Ford Racing boss Jamie Allison looked to the ceiling of the Henry Ford Museum in Dearborn during a visit by NASCAR Sprint Cup driver Matt Kenseth this morning.
“God bless the angels — they were watching over him,” said Allison, director of Ford North American Motorsports.
Allison was commenting on the latest plane crash involving Roush Fenway Racing’s Jack Roush on Tuesday evening in Wisconsin, leaving the Ford team owner in serious but stable condition.
The 68-year-old Roush, who lives in Northville, was at the controls of his Beechcraft Premier business jet when it landed hard on the runway at Wittman Regional Airport in Oshkosh at 7:15 p.m. and broke in half. Also on board was Brenda Stricklin of Plymouth, Roush’s personal assistant.
Roush, who was seriously injured in a crash while flying a small, experimental plane near Troy, Ala., in 2002, emerged through the door of his Beechcraft with the help of rescue workers. He was bleeding heavily from the face. Stricklin exited the plane moments later. The pair were transported to a local hospital.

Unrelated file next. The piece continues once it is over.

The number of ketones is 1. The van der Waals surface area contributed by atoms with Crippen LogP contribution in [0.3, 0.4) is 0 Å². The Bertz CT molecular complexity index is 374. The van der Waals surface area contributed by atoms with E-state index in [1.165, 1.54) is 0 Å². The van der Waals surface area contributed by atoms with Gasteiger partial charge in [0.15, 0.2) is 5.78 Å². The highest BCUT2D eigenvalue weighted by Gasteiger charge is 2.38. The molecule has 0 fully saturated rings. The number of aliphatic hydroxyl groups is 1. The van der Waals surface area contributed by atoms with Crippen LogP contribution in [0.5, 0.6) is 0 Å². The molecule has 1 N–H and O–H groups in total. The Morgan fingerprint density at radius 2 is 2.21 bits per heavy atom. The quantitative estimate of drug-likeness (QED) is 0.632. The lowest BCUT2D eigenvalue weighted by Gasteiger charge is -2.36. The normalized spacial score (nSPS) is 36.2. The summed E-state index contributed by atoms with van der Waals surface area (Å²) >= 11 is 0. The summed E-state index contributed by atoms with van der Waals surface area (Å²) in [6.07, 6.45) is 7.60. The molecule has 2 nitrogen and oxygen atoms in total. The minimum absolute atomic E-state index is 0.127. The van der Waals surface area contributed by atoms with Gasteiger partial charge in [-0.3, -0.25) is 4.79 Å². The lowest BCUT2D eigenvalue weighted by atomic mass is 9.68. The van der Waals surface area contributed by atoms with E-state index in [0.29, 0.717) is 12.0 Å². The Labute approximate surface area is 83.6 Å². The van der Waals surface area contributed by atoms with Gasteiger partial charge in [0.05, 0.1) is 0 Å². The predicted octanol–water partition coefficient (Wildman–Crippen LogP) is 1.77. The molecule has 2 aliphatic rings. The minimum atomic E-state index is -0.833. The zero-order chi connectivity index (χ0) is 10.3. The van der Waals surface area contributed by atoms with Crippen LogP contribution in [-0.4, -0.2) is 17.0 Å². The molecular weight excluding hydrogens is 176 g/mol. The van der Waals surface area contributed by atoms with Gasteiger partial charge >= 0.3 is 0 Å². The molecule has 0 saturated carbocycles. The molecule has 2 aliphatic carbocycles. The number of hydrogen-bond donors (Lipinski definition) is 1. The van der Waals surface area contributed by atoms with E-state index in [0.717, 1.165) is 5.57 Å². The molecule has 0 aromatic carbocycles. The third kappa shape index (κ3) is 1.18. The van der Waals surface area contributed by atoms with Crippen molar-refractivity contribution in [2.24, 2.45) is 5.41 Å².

“Jack is family,” Allison said. “Edsel (Ford), all the executives and workers — it’s good to know Jack is in good hands and is going to recover. He walked away from a plane crash — that’s hard to imagine. We hope to see him soon.”
Kenseth, who flew his own Citation Mustang two-engine jet from Roush’s race shop in Concord, N.C., to Willow Run Airport in Ypsilanti this morning to promote the Carfax 400 Cup event Aug. 15 at Michigan International Speedway, wished Roush the best.
“Racing and aviation are close to Jack’s heart,” said Kenseth, who met with fans at the Henry Ford Museum. “Flying is very close to his favorite thing. I hope he can continue to fly.”
NASCAR will be at Pocono this weekend. Ford Racing spokesman Kevin Kennedy said he doubted Roush will be well enough to attend. Kenseth, who has been at Roush since 1999 and was the 2003 Sprint Cup champion, hopes his boss will make it back to the racetrack soon.
“He supports us and keeps an eye on us there,” said Kenseth. “I hope he makes a quick recovery.”